“We would crawl under Mama’s and Papa’s bed, which was about 16 off the floor,” Charlie reminisced in an interview for Raised Country magazine in 2009, “We’d put our hind ends together and we would sing a song. That’s how we learned to phrase together without lookin’ at each other, without steppin’ on each other’s toes, or winking at each other.  It just come natural.”

“If the song was gonna get too high for me to sing the lead on, at that instant Ira would take the high lead, and I would come under him with low harmony. We learned it that way, and it that kinda mystified other duets who were tryin’ to figure out who was doin’ the tenor and who was who was doin’ the lead.”

The two brothers could sing with a deep gut belief in whatever words happened to be spilling from their mouths. And their voices together, Charlie’s rich lower notes under Ira’s heaven-sent, high 5th tenor, were like a miracle – enough proof of God to make a nonbeliever raise their arms up high.  The boys had been born Baptist, their family dug in to the Church just about as deep as you could get.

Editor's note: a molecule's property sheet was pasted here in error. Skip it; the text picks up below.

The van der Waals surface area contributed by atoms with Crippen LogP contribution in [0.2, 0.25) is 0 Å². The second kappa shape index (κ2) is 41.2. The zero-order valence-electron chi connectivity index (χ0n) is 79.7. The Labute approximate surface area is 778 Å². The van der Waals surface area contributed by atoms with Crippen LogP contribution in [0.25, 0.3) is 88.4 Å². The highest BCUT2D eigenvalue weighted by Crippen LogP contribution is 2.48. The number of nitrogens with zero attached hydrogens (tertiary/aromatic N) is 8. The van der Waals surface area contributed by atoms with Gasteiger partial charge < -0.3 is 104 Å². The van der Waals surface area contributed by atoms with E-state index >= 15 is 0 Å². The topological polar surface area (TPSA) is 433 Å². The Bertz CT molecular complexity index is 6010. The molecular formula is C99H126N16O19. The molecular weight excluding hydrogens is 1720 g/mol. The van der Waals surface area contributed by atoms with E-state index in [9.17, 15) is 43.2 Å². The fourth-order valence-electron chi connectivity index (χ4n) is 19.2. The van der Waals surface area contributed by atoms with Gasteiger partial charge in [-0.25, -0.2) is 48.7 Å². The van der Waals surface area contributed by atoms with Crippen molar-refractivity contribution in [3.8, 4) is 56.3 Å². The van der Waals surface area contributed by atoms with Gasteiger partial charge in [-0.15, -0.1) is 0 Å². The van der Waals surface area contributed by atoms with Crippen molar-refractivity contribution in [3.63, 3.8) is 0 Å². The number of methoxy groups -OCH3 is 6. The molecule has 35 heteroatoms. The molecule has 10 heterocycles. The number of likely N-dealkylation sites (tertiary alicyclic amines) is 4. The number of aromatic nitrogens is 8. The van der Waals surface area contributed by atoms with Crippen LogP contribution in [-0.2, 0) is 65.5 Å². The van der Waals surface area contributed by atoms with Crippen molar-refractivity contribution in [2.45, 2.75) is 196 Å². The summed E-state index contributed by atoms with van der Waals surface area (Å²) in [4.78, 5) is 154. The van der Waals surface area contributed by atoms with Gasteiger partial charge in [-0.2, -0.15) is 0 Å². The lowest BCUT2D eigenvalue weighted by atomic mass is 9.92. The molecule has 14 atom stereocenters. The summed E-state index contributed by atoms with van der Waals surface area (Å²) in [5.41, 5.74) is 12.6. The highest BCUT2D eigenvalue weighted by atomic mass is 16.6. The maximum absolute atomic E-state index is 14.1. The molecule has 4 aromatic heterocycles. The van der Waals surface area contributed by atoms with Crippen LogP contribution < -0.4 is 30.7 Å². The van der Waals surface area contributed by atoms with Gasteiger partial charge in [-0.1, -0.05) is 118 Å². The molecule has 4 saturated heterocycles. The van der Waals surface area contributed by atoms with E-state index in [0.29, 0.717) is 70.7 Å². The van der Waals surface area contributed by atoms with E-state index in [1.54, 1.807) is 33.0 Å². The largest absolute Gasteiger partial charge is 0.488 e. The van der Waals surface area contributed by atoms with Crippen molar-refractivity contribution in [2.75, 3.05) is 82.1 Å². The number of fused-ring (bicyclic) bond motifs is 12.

Salvation was as important as the food you eat or the clothes you wear or the shelter on your house.  It was that important. It didn’t make any difference what we did on Saturday night. You didn’t have to ask, ‘Are we going to church tomorrow?’ You knew you were. And our folks never sent us to church. They carried us.”

Sweltering summer and bone cold winter, Ira and Charlie were wrapped up in the Word, blanketed by religion from the cradle on out. Their subsequent affinity for the high and the Holy would help get the Brothers signed to Decca in the early 1940s and make them a popular touring act, but it would be their move to secular music that would finally make the Louvin Brothers stars.